Reine is an Instagram favourite and is often dubbed Norway's most photographed village. Pop-culture aficionados might know that Reine has inspired a number of artworks, not least the global Disney megahit Frozen.

 
 
 
 
 
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The red cottages (rorbuer in Norwegian) can be rented out, so if you're after traditional accommodation, look no further. However, keep in mind that the cottages have been somewhat modernized over the years.

There are plenty of activities to choose from in the area, including kayaking, wildlife sightseeing, fishing, and hiking.

Vistenfjord – the "Unknown Fjord" 

The Vistenfjord is situated on Helgeland's coast, between the Seven Sisters mountain range on Alsten island and the Vega Archipelago. Travel journalists often call it by a special nickname, "the Unknown Fjord." 

The narrow fjord and the sheltered wilderness surrounding it offer excellent options for a holiday focused on connecting with pristine nature. Here you will find calm valley paths and rivers full of fish, only a short distance from open high mountain areas and one of the country's most exciting national parks.

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A post shared by Visit Helgeland (@visit_helgeland)

Visitors can take their time to discover hidden tracks, streams, rivers, vigorous mountainous terrain, and the renowned Lomsdal-Visten National Park, which spans a protected area of roughly 1,100 square kilometres.

The fjord itself is extremely rich in wildlife, boasting one of the most diverse natural biotopes in Northern Europe, according to Visit Norway. 

Skudeneshavn and its unique old town

The town of Skudeneshavn, located in Karmøy Municipality in Rogaland, has a breathtaking historic area, with more than 120 original timber homes and seafront wharves in its old town (Gamle Skudeneshavn in Norwegian).

Albeit small (with a population of around 3,300 people), it is considered the best-preserved sailing ship town in the country. Skudeneshavn has a traditional boating festival called the Skudefestivalen. This summer festival is regarded as the biggest gathering of coastal culture in Western Norway.Pictured is Skudeneshavn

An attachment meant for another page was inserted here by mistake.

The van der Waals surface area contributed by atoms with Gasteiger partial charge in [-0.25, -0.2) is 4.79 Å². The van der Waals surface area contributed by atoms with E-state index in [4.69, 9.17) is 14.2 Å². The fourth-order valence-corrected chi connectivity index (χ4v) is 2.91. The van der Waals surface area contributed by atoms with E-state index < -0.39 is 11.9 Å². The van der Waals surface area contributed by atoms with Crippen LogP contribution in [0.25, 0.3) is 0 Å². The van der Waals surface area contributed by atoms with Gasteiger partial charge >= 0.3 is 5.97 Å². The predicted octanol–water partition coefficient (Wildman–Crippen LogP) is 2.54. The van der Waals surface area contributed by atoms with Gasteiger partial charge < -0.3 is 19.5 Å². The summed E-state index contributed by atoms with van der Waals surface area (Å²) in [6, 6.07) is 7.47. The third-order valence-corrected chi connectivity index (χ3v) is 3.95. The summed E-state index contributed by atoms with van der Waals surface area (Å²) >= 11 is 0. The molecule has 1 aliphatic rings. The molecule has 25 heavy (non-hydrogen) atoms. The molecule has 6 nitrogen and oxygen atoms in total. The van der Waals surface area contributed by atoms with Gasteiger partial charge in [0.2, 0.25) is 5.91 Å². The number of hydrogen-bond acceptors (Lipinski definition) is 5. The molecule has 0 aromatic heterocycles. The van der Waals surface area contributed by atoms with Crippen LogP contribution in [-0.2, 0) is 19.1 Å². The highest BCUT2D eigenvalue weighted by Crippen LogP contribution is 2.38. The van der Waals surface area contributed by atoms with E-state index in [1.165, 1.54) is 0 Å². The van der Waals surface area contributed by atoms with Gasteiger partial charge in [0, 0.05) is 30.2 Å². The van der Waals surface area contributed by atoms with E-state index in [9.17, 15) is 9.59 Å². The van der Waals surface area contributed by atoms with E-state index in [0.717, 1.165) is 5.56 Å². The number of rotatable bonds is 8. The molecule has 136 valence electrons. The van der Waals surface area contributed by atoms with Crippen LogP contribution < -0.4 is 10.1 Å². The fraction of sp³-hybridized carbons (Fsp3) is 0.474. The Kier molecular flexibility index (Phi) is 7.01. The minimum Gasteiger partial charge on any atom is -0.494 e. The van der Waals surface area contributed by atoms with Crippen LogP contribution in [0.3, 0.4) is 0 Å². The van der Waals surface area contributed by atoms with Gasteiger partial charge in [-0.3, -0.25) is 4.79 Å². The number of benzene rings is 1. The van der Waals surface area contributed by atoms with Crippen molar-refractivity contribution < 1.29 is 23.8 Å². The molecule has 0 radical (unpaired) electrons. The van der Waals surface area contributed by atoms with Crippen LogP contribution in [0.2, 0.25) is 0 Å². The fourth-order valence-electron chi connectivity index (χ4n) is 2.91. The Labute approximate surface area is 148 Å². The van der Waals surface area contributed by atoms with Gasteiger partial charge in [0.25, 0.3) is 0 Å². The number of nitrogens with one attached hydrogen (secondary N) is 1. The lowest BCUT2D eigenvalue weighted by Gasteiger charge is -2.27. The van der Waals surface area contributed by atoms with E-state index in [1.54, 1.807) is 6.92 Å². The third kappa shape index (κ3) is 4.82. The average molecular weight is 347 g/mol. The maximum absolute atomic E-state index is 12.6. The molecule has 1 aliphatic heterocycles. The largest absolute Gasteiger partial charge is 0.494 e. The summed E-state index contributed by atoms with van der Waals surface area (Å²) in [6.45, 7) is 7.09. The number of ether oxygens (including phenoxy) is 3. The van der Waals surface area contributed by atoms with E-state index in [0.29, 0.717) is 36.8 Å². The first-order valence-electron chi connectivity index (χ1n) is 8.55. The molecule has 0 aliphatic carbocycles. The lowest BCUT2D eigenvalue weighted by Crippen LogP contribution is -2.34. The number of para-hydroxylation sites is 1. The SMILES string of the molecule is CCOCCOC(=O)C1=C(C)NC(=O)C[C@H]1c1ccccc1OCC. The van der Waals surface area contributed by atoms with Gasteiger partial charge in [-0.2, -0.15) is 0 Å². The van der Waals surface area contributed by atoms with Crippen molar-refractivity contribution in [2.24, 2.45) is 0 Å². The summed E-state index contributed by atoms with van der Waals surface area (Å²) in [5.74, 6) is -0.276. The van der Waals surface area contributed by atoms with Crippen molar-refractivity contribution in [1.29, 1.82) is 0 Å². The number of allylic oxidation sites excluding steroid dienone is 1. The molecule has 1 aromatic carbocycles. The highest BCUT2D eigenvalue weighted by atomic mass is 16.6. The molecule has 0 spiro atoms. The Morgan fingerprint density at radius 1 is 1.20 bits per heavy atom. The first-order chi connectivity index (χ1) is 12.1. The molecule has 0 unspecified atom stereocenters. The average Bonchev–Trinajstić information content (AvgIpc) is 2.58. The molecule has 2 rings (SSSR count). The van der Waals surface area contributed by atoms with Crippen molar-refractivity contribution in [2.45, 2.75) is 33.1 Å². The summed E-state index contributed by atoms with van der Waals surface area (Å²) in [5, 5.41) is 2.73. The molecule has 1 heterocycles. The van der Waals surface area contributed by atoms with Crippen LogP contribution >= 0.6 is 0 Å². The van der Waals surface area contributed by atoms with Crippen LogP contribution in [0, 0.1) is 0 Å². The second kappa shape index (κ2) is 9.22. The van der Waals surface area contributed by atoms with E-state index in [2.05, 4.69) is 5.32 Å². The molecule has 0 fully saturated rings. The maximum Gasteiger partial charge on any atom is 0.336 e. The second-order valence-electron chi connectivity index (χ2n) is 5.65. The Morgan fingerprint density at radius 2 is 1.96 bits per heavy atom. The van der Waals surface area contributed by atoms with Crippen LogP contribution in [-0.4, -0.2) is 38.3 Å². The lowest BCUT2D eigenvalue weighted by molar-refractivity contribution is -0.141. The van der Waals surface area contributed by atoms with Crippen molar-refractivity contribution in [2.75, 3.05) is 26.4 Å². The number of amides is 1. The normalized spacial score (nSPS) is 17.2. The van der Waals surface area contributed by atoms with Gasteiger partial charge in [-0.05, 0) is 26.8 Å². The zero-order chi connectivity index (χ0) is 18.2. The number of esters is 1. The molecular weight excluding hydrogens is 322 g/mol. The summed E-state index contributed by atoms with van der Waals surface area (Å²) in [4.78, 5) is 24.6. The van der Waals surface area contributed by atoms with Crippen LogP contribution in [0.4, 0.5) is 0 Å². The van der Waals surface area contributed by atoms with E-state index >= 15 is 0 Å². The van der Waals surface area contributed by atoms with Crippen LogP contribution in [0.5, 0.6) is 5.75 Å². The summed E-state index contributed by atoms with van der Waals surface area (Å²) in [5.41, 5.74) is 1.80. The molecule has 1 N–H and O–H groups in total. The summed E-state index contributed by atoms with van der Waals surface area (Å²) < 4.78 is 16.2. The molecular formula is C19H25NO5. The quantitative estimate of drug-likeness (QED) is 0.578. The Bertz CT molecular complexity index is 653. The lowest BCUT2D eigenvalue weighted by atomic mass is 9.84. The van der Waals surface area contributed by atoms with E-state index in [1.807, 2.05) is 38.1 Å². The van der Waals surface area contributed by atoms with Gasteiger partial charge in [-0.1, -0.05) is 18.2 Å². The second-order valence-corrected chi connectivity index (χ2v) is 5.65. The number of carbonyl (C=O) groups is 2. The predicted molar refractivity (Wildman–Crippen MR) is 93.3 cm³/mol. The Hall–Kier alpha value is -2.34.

Pictured is Skudeneshavn. Photo by Ingrid Martinussen on Unsplash

Boats of all shapes and sizes participate in it, and the town comes to life during the four days of the Skudefestivalen.

History buffs can also participate in one of several organized daily tours through the town, which provide rich details on the town's interesting history – from the 19th century to the modern day.

Røros (UNESCO World Heritage Site)

The town of Røros is one of the few UNESCO World Heritage Sites in Norway. Its outdoor markets, centuries-old mining tradition, and natural attractions make it a great place to visit.

Copper was mined in Røros from the 17th century and all the way up to 1977, generating a peculiar blend of contemporary feel and industrial appearance that can be seen in the town's architecture and felt in its streets.

Don't miss the Røros Church – one of Norway's largest – which can host up to 1,500 visitors. The church was built in 1784, while the town's mining industry was going through a prosperous period. 

Pictured is Røros

Rorøs rose to prominence in Norway as a mining town and boasts one of the country's largest churches. Photo by Arvid Høidahl on Unsplash

The church still holds religious services, and visitors can sign up for guided tours of this "Pride of the Mining Town," as the locals have been calling it for centuries.

But the appeal doesn't stop at the cultural heritage; Røros is also known for delicious, locally cultivated food. It received the Sustainable Destination seal roughly ten years ago, so make sure to try some of the local specialities (like the røroskake cheesecake or the rørosost cheese)!

Undredal and its brown goat cheese

Undredal is a charming small fishing village located in Aurland Municipality in Vestland. It is situated along the imposing Aurlandsfjorden, a few kilometres from the mouth of the Nærøyfjord. 

Due to its location, it was accessible exclusively by boat until 1988, after which a road connection was constructed.

The fascinating Undredal Stave Church (built in 1147), the smallest of its kind in Northern Europe, has pride of place in the village. If you have the time, make sure to book a guided tour with organ music.

Pictured is Urendal.

The tiny, but charming, village of Urendal, pictured below, is a must see. Photo by Stephen Roth on Unsplash

Aside from the stave church, Undredal is famous for its traditional brown (goat) cheese. Goats outnumber the village's inhabitants significantly (according to a 2001 Statistics Norway report, there are roughly 100 people in Undredal), which shows just how essential goat products are for the village's economy and day-to-day life.

Fun fact: American expert on European travel Rick Steves mentioned Undredal in his show on Norway - something the locals are quite proud of (with good reason).

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The Local 2022/08/26 10:40